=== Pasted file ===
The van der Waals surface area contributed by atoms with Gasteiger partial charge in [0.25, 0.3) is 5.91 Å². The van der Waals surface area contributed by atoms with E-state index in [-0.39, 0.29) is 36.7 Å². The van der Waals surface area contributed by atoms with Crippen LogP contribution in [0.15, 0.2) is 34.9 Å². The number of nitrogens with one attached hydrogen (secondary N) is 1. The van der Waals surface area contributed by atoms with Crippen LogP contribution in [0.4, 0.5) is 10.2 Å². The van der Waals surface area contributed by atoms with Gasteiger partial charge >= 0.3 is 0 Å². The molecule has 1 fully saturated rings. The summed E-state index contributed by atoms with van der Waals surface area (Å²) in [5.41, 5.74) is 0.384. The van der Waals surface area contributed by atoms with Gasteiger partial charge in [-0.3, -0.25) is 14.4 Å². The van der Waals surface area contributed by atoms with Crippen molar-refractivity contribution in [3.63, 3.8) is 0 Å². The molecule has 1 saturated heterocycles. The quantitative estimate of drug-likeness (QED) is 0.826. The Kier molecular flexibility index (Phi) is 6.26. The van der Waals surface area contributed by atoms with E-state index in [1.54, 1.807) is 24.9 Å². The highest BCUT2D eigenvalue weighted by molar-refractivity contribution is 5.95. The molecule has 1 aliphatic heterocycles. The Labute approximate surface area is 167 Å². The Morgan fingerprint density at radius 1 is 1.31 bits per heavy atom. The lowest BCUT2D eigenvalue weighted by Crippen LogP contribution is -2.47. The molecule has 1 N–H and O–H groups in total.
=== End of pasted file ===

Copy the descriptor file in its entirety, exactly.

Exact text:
The van der Waals surface area contributed by atoms with Gasteiger partial charge in [0.25, 0.3) is 5.91 Å². The van der Waals surface area contributed by atoms with E-state index in [-0.39, 0.29) is 36.7 Å². The van der Waals surface area contributed by atoms with Crippen LogP contribution in [0.15, 0.2) is 34.9 Å². The number of nitrogens with one attached hydrogen (secondary N) is 1. The van der Waals surface area contributed by atoms with Crippen LogP contribution in [0.4, 0.5) is 10.2 Å². The van der Waals surface area contributed by atoms with Gasteiger partial charge >= 0.3 is 0 Å². The molecule has 1 fully saturated rings. The summed E-state index contributed by atoms with van der Waals surface area (Å²) in [5.41, 5.74) is 0.384. The van der Waals surface area contributed by atoms with Gasteiger partial charge in [-0.3, -0.25) is 14.4 Å². The van der Waals surface area contributed by atoms with Crippen molar-refractivity contribution in [3.63, 3.8) is 0 Å². The molecule has 1 saturated heterocycles. The quantitative estimate of drug-likeness (QED) is 0.826. The Kier molecular flexibility index (Phi) is 6.26. The van der Waals surface area contributed by atoms with E-state index in [1.54, 1.807) is 24.9 Å². The highest BCUT2D eigenvalue weighted by molar-refractivity contribution is 5.95. The molecule has 1 aliphatic heterocycles. The Labute approximate surface area is 167 Å². The Morgan fingerprint density at radius 1 is 1.31 bits per heavy atom. The lowest BCUT2D eigenvalue weighted by Crippen LogP contribution is -2.47. The molecule has 1 N–H and O–H groups in total.